This past Friday I accepted a full-time position with Midroll Media, which is the new parent company of the Earwolf podcast network and The Mid Roll podcast advertising company. I am taking on the role of podcast evangelist and content marketer.
This happened rather quickly; I didn’t expect to have a full-time job this soon after leaving Chicago and striking out on my own. But an unexpected phone call from Mid Roll CEO Jeff Ullrich in mid February set the ball in motion.
Jeff and I first spoke when he interviewed me for his Wolf Den podcast, on which he covers the business of the medium. And that came about because he commented on a piece I wrote for Radio Survivor.
When Jeff called me last month he said he was looking for someone to write and create content about podcasting, the business of podcasting and, importantly, podcast advertising, and he asked me to consider joining the Mid Roll. He also suggested that we do a one-month trial on a contract basis, so that I and everyone at the company would have an opportunity to see how well we work together and make sure it’s a good fit. Jeff told me he got this advice from Seth Godin, who said something to the effect of, “you should only hire somebody you already know,” a point he describes in one of his blog posts.
I thought this was great idea, because it actually helps mitigate risk for both parties, the employer and the prospective employee. For me, taking the job would be a big–and exciting–change, stepping into a very new role at a young, fast-moving company after spending so many years working at big universities. Because it’s still a small company in a rapidly growing business, for The Mid Roll, every new hire is a big change. It’s critical to make good choices in making new hires, but without needless delay.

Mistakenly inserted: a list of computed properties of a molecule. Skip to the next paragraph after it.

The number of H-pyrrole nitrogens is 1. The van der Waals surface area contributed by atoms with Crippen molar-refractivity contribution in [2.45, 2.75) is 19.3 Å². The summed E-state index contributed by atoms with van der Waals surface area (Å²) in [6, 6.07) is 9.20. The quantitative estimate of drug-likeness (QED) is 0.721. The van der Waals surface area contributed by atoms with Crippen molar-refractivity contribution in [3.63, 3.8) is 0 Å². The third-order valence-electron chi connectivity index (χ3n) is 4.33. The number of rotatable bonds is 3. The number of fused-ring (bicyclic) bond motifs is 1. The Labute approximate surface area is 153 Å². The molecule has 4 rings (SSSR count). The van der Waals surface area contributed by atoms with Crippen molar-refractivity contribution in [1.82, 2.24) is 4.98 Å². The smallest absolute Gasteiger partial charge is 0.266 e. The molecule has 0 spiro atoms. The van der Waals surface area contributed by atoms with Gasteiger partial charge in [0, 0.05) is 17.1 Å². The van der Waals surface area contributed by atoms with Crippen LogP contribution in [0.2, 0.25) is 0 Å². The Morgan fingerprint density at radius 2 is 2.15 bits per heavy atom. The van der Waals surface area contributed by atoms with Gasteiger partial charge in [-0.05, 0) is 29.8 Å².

So I signed on for a month contract and got to work.
After a little more than two weeks I already felt like I was getting in the groove, charting out a content strategy and getting some fresh posts up on the company blog. Everyone at the company was welcoming, cooperative and encouraging. My head started bulging with great ideas of ways to tell the world how great podcasting is, and why advertisers should support podcasters.
Although my one month trial wasn’t yet complete, last week there were more serious discussions about me coming on full-time. I didn’t have to think for long before accepting their gracious offer.
I’m taking on this position because I truly believe in the power of podcasting, as a medium that is open to new voices, that connects with listeners in a very intimate way, and is poised for tremendous growth. Significantly, the Mid Roll is about making sure that podcasters are compensated fairly for their work. As I’ve been writing at Radio Survivor, I think this is a critical element for the future of podcasting.
While I wholeheartedly believe that hobbyists are the mortar in the foundation of podcasting, if we want great shows to survive for tens or hundreds of episodes, year after year, then podcasters also must have the opportunity to make some or all of their living from it.
Furthermore, I believe that podcasters should have the opportunity to retain control over their programs, choosing which advertisers appear on their podcasts. The Mid Roll offers this to all the podcasters the company works with.
I am very excited to join a company that is very actively creating the future of podcasting. I look forward to helping tell this story.
Comments are closed.